Two weeks ago, Microsoft introduced a revolutionary data and analytics platform named Microsoft Fabric, which experts predict will provide a significant edge over major competitors Amazon and Google in the fiercely competitive cloud market. The comprehensive Microsoft Fabric platform offers a suite of tools that empower corporate users to store, manage, and analyze vital operational data. It integrates products catering to all data users within an organization, from specialized experts handling data processing to executives seeking insights and making data-driven decisions.
Microsoft Fabric, currently broadly available for use and expected to roll out new features in the upcoming months, has surprised many industry experts. While some are withholding their final judgment until they witness it in action, others have hailed the platform as a major advancement that could assist Microsoft in surpassing Amazon and other cloud providers, including Google, particularly in servicing large enterprises. “Microsoft currently has a slight edge over other hyperscalers with these combined capabilities,” commented Noel Yuhanna, an analyst at Forrester.
According to research firm Gartner, Microsoft was already a leader in data and analytics software even before this launch. However, Microsoft Fabric elevates the company’s offerings to a novel level of integration and user-friendliness that competitors might find challenging to match in the near future.
While Fabric constitutes a robust offering for Microsoft, analysts say the focus now shifts to execution. Amazon’s AWS cloud service currently holds the lead in overall market share against Microsoft’s Azure and is likely to maintain that for a while. However, when it comes to enterprise analytics and data, Microsoft’s cloud offerings now excel in the breadth of capabilities. The degree of execution success, however, largely depends on deals yet to be proven, stated Hyoun Park, an analyst at Amalgam Insights.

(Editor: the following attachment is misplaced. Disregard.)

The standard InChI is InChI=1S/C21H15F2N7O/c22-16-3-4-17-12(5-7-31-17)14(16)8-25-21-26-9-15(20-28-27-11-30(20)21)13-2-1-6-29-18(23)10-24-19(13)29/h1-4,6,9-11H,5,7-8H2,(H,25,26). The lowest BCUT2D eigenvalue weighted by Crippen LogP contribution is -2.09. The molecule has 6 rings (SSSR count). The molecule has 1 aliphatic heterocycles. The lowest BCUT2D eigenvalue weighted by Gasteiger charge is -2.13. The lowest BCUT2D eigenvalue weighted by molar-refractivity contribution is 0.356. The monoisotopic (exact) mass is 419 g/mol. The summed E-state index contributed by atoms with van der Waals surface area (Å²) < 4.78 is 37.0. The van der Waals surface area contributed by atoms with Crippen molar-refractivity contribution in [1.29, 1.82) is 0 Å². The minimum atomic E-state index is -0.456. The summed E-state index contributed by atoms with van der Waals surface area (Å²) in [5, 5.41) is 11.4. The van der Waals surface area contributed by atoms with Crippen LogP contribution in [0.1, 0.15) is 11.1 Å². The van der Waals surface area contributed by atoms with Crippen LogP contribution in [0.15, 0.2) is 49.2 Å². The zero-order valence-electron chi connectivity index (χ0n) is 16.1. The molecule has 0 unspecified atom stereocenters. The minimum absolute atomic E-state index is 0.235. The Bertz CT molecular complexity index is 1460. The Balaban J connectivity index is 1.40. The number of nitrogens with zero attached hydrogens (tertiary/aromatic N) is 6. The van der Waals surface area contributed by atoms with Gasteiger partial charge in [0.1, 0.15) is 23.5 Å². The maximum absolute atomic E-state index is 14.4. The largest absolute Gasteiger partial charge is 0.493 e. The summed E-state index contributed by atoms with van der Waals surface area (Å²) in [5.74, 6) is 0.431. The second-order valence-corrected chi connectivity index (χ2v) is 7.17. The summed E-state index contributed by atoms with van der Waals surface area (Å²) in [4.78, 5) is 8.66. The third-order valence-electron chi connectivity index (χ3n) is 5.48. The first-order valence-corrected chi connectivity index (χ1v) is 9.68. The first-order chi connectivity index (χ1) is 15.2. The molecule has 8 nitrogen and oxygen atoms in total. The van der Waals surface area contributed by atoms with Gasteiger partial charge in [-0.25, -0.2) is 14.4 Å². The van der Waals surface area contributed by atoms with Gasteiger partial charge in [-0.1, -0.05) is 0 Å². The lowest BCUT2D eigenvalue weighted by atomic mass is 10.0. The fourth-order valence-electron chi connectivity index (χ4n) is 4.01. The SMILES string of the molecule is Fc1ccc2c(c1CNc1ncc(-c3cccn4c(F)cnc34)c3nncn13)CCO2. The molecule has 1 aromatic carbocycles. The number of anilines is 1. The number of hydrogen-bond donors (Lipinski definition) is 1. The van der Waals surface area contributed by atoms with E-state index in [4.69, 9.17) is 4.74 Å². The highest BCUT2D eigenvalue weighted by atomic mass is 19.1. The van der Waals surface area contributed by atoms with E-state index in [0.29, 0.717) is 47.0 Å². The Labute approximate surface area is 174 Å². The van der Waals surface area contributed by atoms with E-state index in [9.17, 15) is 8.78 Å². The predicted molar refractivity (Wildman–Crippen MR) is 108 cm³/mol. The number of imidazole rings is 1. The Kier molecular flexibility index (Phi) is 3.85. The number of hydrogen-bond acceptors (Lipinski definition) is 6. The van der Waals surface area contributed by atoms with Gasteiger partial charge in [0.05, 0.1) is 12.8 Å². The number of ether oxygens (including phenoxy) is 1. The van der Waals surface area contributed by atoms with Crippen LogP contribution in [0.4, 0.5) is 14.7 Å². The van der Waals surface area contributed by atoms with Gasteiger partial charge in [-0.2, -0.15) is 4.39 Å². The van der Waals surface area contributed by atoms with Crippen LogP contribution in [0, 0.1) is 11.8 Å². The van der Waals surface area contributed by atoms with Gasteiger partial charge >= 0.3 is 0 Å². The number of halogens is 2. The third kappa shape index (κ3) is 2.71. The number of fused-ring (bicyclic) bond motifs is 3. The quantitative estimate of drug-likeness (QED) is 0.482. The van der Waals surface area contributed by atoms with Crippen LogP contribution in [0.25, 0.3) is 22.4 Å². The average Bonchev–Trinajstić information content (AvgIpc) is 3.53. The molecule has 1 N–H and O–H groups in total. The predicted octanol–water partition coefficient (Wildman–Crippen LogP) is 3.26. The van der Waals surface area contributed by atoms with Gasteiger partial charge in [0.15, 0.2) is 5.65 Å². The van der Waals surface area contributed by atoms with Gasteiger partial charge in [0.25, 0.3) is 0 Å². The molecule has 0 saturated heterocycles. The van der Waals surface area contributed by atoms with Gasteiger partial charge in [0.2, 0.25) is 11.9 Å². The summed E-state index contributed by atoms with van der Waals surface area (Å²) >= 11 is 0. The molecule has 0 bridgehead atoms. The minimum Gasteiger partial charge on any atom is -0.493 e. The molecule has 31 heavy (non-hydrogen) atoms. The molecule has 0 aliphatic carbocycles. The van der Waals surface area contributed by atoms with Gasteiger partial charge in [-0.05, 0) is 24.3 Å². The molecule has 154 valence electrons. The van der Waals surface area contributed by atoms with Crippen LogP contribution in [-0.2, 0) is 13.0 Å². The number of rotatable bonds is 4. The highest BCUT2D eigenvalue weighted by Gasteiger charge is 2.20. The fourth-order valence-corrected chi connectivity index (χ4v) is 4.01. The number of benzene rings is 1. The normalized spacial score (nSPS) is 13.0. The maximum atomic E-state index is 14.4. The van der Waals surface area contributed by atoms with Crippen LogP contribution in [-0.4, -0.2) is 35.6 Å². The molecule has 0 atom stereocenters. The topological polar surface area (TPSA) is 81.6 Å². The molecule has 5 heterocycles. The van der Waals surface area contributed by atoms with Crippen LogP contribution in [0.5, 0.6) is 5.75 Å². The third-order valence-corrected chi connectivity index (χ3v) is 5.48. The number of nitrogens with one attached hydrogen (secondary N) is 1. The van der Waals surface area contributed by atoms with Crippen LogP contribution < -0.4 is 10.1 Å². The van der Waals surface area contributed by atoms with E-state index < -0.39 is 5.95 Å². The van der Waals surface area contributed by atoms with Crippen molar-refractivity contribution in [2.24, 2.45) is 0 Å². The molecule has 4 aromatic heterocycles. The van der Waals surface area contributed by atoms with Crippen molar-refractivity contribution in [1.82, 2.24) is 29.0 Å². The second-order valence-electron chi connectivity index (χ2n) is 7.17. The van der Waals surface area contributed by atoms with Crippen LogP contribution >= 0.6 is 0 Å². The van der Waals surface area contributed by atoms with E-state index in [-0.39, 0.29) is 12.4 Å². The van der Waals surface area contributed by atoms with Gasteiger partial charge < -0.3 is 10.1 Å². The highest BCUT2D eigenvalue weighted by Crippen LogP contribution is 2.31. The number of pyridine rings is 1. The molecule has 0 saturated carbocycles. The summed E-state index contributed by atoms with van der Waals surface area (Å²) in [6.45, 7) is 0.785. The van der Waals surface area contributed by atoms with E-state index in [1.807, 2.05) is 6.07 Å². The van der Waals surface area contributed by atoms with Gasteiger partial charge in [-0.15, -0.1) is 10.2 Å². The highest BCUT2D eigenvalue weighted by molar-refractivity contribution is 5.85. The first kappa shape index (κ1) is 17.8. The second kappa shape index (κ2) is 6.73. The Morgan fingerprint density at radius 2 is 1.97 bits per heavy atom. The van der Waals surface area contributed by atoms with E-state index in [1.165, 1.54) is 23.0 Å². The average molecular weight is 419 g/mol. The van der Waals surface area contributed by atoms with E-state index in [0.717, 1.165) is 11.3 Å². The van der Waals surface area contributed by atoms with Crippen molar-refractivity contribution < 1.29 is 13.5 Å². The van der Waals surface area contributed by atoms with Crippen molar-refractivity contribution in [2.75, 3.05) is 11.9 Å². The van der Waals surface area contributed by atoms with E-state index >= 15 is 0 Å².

Microsoft Fabric stands out, according to analysts, due to Microsoft’s streamlined and unified data architecture using a single data lake, OneLake, capable of storing and providing access to all kinds of data from diverse sources and operations. This system offers significant customer benefits, including cost savings, transparency, scalability, governance, and data quality.
Despite seeming like a simple concept, it has been elusive for most cloud providers, including Microsoft, Amazon, and Google, due to the incremental approach they’ve taken in assembling their various data and analytics tools. Microsoft Fabric, however, promises to eliminate this complexity by providing true integration – including a single copy of data, one experience, and one interface.
The ‘secret weapon’ behind Microsoft Fabric is OneLake, which stores a single copy of data from Microsoft’s diverse services in a common format, Apache Parquet. This open-source file format simplifies and speeds up the process of querying and analyzing data. Additionally, it accommodates data from external sources through the use of the open-source format Delta Lake.
The integration effort behind Microsoft Fabric took years and has finally paid off by breaking down silos and amalgamating its data services into a single software as-a-service (SaaS) offering.
The primary competition among cloud providers revolves around data quality, which enhances customer insight and decision-making. By linking data sources, Fabric enhances the reliability and richness of data. Similarly, Microsoft has caught up with the ‘lakehouse’ trend – a combination of data lake and data warehouse technologies – through its implementation of Delta Lake protocol in Fabric.
Ultimately, Microsoft plans to employ its new generative AI technology, acquired from its investment in OpenAI, to enhance its Skipper tool. This will enable users to ask and receive answers to data queries in natural language. However, the full impact of applying generative AI across the Fabric offerings will take time to materialize as users are yet to explore what this technology can do.